Rapper T.I., who according to court documents was a twice convicted felon prior to this case, doesn’t seem to me to be the appropriate candidate for someone who should be parading around the nation giving talks to the under privileged youth of America about the perils of guns and drugs in our society. Call me crazy, but a three time convicted felon, who was purchasing machine guns and silencers and whose gun safe had a “biometric” lock on it, just doesn’t strike me as someone’s words that ring true. It would be one thing, if it were a first offense. It would be one thing, if it were a single handgun truly for protection, but this case really does throw out the window the notion of equal justice. In my opinion, the United States Attorney’s Office for the Northern District of Georgia, and particularly, U.S. Attorney David Nahmias, failed in the fair administration of justice.

Summary of Eleventh Circuit Criminal Opinions, Week of March 9, 2009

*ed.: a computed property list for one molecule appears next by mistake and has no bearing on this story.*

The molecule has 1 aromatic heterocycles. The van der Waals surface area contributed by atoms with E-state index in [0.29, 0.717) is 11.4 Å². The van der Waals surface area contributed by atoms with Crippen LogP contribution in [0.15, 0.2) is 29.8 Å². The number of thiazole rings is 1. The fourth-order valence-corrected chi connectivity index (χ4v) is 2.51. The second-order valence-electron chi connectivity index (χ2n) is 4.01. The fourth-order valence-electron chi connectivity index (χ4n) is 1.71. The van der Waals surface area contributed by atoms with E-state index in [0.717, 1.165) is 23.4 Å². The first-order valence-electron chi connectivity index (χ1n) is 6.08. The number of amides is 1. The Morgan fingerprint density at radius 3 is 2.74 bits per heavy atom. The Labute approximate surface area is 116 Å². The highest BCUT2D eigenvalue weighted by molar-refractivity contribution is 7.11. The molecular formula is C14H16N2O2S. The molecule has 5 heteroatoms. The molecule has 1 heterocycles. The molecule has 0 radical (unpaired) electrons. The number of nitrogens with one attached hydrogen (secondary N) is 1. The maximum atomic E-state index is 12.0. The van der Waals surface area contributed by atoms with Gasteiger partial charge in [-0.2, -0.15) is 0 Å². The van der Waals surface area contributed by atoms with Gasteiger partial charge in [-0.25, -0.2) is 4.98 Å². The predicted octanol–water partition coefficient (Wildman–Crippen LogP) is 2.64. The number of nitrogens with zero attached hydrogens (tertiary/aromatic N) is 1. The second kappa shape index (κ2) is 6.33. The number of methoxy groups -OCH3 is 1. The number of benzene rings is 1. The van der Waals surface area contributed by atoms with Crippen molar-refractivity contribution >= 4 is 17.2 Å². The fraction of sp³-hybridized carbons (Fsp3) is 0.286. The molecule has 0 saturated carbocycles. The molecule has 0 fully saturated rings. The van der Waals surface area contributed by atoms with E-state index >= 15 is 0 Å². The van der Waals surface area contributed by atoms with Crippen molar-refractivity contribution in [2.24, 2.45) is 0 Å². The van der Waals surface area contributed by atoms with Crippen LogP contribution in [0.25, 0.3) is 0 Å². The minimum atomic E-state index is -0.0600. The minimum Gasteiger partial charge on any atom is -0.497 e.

As part of a new, ongoing weekly feature, following are summaries of relevant criminal decisions by the Eleventh Circuit Court of Appeals for the previous week. Only substantive opinions by the Court discussing criminal law will be covered—summary opinions and orders will not be listed.

In U.S. v. Watley, NO. 08-11768, 2009 WL 635185 (11th Cir., Mar. 13, 2009), a prosecution of the defendant for drug and firearm offenses, the Court affirmed the trial court’s admission of evidence of prior controlled drug buys not charged in the indictment, relying on the rule that “‘[e]vidence of criminal activity other than the charged offense is not extrinsic under [Federal Rule of Evidence] 404(b) if it is... necessary to complete the story of the crime, or [ ] inextricably intertwined with the evidence regarding the charged offense,’” id. at *2 (quoting U.S. v. Wright, 392 F.3d 1269, 1276 (11th Cir. 2004)). The Court also held that the district court did not abuse its discretion in refusing to compel disclosure of the identity of a confidential informant to the defense, finding that the CI was not involved in the events underlying the charges against the defendant, and that the CI’s proposed testimony would have harmed, rather than helped, the defendant. Id. at *3.